Kai Noi

Anonymous said...

Thank you, for action and food for thought.

Louise said...

And the 'spirit of the event', of course, is the worship of one who was poor and outcast…..

Thank you for speaking out.

DandG said...

Thank you for standing up against bullying! Have you seen this video?
http://www.faithit.com/i-cant-believe-the-things-people-say-to-this-guy-with-down-syndrome-but-the-beautiful-people-who-take-a-stand-will-inspire-your-socks-off/

Liz said...

Thank you so much for calling her out for her bigotry and bullying.

Kristine said...

Well handled. Thank you for doing what you do.

I had a beautiful moment teaching my 6th grade ESL class last week. We were going to read a passage that wasn't about the Holocaust, but it made a reference to it. I knew most of my kids wouldn't get the reference, so I was giving them about two minutes worth of background info before reading. (Sidenote: trying to explain the Holocaust in two minutes feels like a ridiculous way to approach the topic. Other sidenote: my quick summary did address people with disabilities and others who were victimized, as well as Jewish families.)

Anyway, as I was wrapping up my very-mini-history lesson, a boy raised his hand, then invited himself up to the front of the room. Now, this is a kid who's known for mischief and disruption, and is very well-liked by his peers. (I like him too, but don't always trust him!) He proceeded to give this entire impromptu speech, leading with, "We can't JUST blame Hitler and the Nazis. What about everybody else who watched and let it happen? Why didn't they stop it earlier? There are more of us than the bad guys. We can stop these things!" He went on and drew some parallels to the political/criminal/corruption situations in Mexico, where his family's from. It was a very impressive little speech! The other kids were engaged, raising their hands, asking questions... and I just stepped back and let him teach. :) I did throw in my own parallels to bullying and situations they face themselves. The kids were a little less excited about that idea, a little too close-to-home, but I put it into their heads anyway, and we can refer back to that conversation as the year goes on. :)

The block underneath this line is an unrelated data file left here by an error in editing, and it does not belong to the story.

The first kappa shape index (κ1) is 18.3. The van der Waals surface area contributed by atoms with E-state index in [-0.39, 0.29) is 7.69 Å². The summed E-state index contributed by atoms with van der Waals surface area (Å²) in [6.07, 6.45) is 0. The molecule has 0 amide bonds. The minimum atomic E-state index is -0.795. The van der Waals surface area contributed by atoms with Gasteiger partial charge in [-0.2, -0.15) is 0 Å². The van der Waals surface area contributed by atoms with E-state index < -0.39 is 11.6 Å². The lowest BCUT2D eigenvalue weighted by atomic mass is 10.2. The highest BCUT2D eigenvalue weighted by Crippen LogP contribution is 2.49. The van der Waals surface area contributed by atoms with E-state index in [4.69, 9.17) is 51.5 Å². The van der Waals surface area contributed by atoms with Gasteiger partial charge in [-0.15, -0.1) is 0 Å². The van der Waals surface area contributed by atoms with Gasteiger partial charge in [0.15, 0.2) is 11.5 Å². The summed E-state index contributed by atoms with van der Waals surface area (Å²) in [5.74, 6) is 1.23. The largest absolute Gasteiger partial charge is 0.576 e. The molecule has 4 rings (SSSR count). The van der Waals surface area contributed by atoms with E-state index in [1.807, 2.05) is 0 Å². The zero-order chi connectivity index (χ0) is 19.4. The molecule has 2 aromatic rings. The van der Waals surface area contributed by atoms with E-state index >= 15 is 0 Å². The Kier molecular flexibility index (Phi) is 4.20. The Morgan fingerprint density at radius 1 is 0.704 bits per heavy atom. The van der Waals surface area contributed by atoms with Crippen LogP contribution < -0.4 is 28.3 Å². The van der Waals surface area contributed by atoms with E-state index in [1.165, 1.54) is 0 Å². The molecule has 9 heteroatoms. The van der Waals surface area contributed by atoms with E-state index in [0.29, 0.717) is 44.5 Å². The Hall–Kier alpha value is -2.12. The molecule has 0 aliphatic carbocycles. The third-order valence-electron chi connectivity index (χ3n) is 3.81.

wendy said...

I wish I could say I'm shocked by what the woman said but I'm not. Saddened and angered, certainly, but not surprised.
I am so glad you took her on. You are right. What we do not respond to we condone through our silence. The person speaking hate is left with the illusion that everyone agrees with their bigotry and it only emboldens them to continue.
So glad that your carol came along to help you find your center again.
Thank you for doing what you do.

Eileen said...

Thank you for your example to follow Dave. Xx

Donna Thomson said...

Here, here!!! Well said, on so many levels. Merry Christmas, Dave and Joe!

Anonymous said...

May your voice always end strong, Dave!

Sue

Deb said...

Dave, you are *magnificent*.

jayne Wales said...

What a miserable bigot. what the hell did she get out of saying and thinking that? It beggars belief. It just had to be said, I agree. There must be no joy in her heart. sad really so i hope this makes her think.

Hannah Jacobs said...

Beautiful post. We must never remain silent. Even if speaking out gives us a fever. Couldn't be more proud of you.

Susan said...

I am going commit this post to memory. At 61 (HOW did I get this old, anyway?) I might have trouble recalling every single word - but I should be able to remember enough of it to be well armed for the next bully I run across.

Thank you for this, Dave. This is such great example of modelling all that you teach and what you stand for... You are one great "roll" model. Thanks.